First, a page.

Leaving your corner of the forest.

You can’t stay in your corner of the Forest waiting for others to come to you. You have to go to them sometimes.

It’s a little trite in brand circles to discuss building brands to ‘be your friend’, but in a world reaching for more genuine connections, consumers are expecting authenticity from their brands. Thanks to social media, the connection between brand and consumer has become closer than ever before. Once distant monoliths, you now have 24/7 access to whatever brand you like, from your Health Insurance to your breakfast cereal.

Brands are discovering new ways to form personal connections with their customers. Everyone can remember a brand that went the extra step and gave you the warm fuzzies during your interactions, a Tim Tam with your delivery, a personal note, a free gift, planting a tree with every purchase, a second pair delivered to those in need, the list goes on. But while the little things are nice, what’s important is how companies are using their platform for the larger things. Listening to your audience and committing to making their world better, standing your ground, and showing support for the things that matter can not only be the right thing to do, but can lead you to develop loyal customers.

In the states, years before the Black Lives Matter reckoning for brands, Nike was thrust, or thrust themselves, into the centre of the conversation with the release of their 2018 ‘Dream Crazy’ spot. Part of Nike’s 30th anniversary of Just Do It, the campaign starred former NFL star Colin Kaepernick, tennis legend Serena Williams and skateboarder Lacey Baker inspiring people to dream crazy. It contained the now famous line ‘Believe in something, even if it means sacrificing everything.’ The backlash was swift and strong and overblown, there was burning of shoes, cancelling of orders and snipes from the President. However, the bank holiday weekend following the release resulted in a 31% increase in online sales, Nikes overall valuation increased by $6 Billion in the months after the campaign launch. Manish Dudharejia writes that there are four key takeaways to learn from the Colin Kaepernick Ad.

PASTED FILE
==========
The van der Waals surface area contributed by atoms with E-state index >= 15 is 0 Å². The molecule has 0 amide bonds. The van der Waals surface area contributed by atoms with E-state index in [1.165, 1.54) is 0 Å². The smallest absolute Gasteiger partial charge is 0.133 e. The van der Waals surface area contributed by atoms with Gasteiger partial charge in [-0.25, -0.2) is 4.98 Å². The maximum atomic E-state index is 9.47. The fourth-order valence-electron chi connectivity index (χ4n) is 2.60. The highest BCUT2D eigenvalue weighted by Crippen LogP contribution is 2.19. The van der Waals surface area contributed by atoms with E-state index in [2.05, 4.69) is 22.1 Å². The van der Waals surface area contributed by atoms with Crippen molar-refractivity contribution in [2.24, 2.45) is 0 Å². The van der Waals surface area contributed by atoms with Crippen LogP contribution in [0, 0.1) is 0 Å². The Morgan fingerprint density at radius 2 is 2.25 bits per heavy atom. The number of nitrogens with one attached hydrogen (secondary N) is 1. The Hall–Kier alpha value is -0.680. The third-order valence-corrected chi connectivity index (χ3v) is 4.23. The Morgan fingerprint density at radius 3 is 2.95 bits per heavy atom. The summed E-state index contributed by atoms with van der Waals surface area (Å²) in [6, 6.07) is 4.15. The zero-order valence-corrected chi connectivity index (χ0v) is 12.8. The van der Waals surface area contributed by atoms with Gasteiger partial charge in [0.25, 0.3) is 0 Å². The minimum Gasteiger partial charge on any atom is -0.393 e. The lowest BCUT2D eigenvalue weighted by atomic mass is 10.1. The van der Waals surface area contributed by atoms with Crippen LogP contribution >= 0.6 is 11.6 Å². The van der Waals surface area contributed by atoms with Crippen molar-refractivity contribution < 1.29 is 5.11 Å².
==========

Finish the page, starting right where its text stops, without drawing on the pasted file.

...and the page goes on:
Four key takeaways


Approach controversy wisely.


Embrace the backlash.


Know who will rally behind you.


Never sacrifice values.

According to a recent broad study, Impact of Culture: What it Means for Brands Today, conducted by MAGNA and Twitter along with its localised extension, shows that Australian brands involvement in and leadership of social issues is not only what consumers want, it’s what they expect.

The study found that:

  • Almost three quarters (74%) of Australians thought of culture other than that of tradition.
  • More than half think it’s important for brands to be involved in social issues and movements, and almost half think it’s important for brands to be involved in events and trends.
  • The top ways for brand involvement include giving back to the community (59%), supporting social issues that benefit everyone (52%), demonstrating that they put their customers first (52%), and are inclusive of all (52%).
  • Involvement in culture is nearly as valuable as having positive brand perceptions.
  • Almost one fifth of a consumer’s purchase decision is made up by a brand’s cultural involvement.
  • Brands supporting social issues have the most potential to impact consumer purchase decisions.

Speaking to Adnews, Emily Float, head of agency at Twitter Australia, notes that the way culture is defined has changed but its importance has not.

“Consumers want brands to get involved in the issues and moments that matter most to them and those that do, will reap the rewards,” she said.

“For marketers, this presents an exciting opportunity because involvement in culture is something in their control. Price and quality will always be the top driver of purchase decisions, but those are relatively set, and brand perceptions can take years, if not decades, to meaningfully shift.

“A brand’s involvement in culture is something that can be changed with a single campaign, and it’s something Twitter in particular is well positioned to help with.”

So, after you’ve spent so much energy making all these new friends, when are you going to head over to their corner of the forest?

Extra, extra!

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